Elizabeth Warren’s Loan Redistribution Plan isn’t just Bad Business, it’s Morally Bankrupt
It is undeniably a tough policy to hate, and an easy political sell. Who wouldn’t want poor loan-burdened students to catch a break? Who wouldn’t want those greedy predatory lenders brought to justice – evil loans forgiven – by the power and glory of democratic socialism?
Well, first off let’s get something clear; this isn’t loan cancellation, it’s loan *redistribution*. Smart people understand this. Warren probably understands this. If Trump is smart – let alone lucky enough to face Warren in the 2020 showdown – he’ll emphasize this as much as possible.
Nobody is stupid enough to ‘cancel’ loans. Well, hopefully nobody. As that’s not only the fast track to completely freeze all the glorious and necessary liquidity of the capitalist economy; it’s the path to completely disintegrate the integrity of a fiat currency based economy at all. No, Warren’s plan is to *pay* the loans for the debtors. Forbes lays it out in detail,
“The student debt crisis is real and it’s crushing millions of people — especially people of color,” Warren said in a statement. “It’s time to decide: Are we going to be a country that only helps the rich and powerful get richer and more powerful, or are we going to be a country that invests in its future?”
Specifically, Warren’s legislative proposal for student loan debt forgiveness would:
- Cancel $50,000 in student loan debt for every person with household income under $100,000.
- Provide substantial debt cancellation for every person with household income between $100,000 and $250,000.
- Not tax as income student loan debt that has been canceled.
- Also, make private student loan debt eligible for cancellation.
- Streamline the student loan debt forgiveness process using data and income information already available to the federal government.
Importantly, Warren’s plan offers no student loan debt cancellation to borrowers with a household income above $250,000, which she says is the Top 5% of earners. There would also be “phase-outs” based on income. The $50,000 cancellation amount would phase out by $1 for every $3 in income above $100,000. According to Warren, for example, “a person with household income of $130,000 gets $40,000 in cancellation, while a person with household income of $160,000 gets $30,000 in cancellation.”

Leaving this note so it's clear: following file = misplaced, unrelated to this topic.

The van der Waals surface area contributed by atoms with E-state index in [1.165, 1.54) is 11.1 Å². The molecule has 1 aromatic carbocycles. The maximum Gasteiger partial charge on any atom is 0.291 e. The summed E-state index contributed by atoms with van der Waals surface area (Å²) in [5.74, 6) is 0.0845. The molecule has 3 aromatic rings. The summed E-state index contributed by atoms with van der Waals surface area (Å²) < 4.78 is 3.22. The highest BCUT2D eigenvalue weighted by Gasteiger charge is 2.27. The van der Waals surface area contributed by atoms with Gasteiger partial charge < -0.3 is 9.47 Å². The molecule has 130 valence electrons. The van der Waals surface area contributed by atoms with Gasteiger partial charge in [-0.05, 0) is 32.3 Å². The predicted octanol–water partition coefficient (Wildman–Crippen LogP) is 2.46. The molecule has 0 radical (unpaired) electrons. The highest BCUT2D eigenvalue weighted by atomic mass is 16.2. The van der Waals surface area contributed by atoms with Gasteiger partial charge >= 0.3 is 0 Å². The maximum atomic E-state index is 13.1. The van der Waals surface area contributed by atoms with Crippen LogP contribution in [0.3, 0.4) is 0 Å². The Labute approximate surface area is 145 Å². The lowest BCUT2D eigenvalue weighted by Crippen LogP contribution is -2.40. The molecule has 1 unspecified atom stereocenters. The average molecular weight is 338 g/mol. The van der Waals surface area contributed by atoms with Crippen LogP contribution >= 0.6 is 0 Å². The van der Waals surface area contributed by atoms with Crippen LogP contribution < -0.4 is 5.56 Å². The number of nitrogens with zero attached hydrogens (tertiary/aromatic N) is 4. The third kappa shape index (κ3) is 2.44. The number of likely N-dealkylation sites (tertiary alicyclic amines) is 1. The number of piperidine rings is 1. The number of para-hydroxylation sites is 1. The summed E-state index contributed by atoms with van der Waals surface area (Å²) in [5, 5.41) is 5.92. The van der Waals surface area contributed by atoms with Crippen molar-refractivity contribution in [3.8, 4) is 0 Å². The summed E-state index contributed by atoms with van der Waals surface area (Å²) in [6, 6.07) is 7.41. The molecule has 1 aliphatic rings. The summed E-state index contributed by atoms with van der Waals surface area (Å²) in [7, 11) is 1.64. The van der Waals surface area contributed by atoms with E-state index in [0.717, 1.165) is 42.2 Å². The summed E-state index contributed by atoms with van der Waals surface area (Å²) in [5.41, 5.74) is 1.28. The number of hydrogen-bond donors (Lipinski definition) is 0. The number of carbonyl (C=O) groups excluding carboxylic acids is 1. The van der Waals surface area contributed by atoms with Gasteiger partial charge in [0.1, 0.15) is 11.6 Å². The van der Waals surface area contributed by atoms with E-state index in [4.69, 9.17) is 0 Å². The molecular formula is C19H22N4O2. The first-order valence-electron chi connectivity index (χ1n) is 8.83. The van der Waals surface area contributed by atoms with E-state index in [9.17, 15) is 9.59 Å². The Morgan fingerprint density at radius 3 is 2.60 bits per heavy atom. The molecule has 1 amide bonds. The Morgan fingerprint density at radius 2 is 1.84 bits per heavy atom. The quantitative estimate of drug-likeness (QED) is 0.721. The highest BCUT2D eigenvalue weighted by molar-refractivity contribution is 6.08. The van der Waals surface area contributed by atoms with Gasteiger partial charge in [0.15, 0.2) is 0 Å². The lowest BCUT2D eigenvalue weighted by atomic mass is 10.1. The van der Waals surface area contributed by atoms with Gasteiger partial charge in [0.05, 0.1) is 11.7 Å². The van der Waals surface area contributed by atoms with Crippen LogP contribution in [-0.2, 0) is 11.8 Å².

Sounds pretty good right? Well, if you’re someone currently burdened with often abusive student loans, pure self-interest would make it nigh impossible to convince you otherwise. But if you aren’t it should be easy. Why? Well, because you’re paying for it, chump…
‘No!’ exclaims Warren. Only those dastardly uber rich will have to pay, as per her apparent plan to couple the program with an ‘Ultra-Millionaire Tax’ that would include a 2% annual tax on the 75,000 families in the U.S. who have at least $50 million in net worth.
But assuming a President Warren can manage to get Congress to agree to tax that tiny portion of our population, its laughable to presume such a paltry source – again only 75,000 families – is meant to cover the loans of the 44 million Americans saddled with student loans equally roughly $1.5 trillion dollars…
This is the crux of the issue. Warren isn’t waving a magical wand to make the evil bad debt disappear, she’s using the government to pay it off in full; notedly in what amounts to a fiscal wet dream for the loaning institutions. And who funds the government? Taxpayers.
Depending on the specific context of your taxpaying this can be more than irksome, it can be downright immoral. Consider a student who *did not* incur loans. Who, through financial aid, employment, scholarship, and three working gap years (*coughs* ahem) managed to obtain their degrees without them. Who through a myriad of personal sacrifices of time, energy, or just picking a hard but fruitful career path, manage to pay them off just fine.
Warren’s plan – and any like it – spits in the face of those people.
Redistributing the debt of people who *chose* to take the admittedly less than pleasant loans to those who did not or have already paid them off is immoral. And ultimately that’s exactly what these types of plans do in shifting the burden to the already massive burden carried by American taxpayers.
There are many things we perhaps *should* be doing to assuage to student debt in the US. Things like interest forgiveness/reduction or allowing them to be shed with bankruptcy. Forcing everyone else to pay for them is not one of the things.
Warren’s plan isn’t just unsavvy in terms of financial sense, its an immoral use of the government.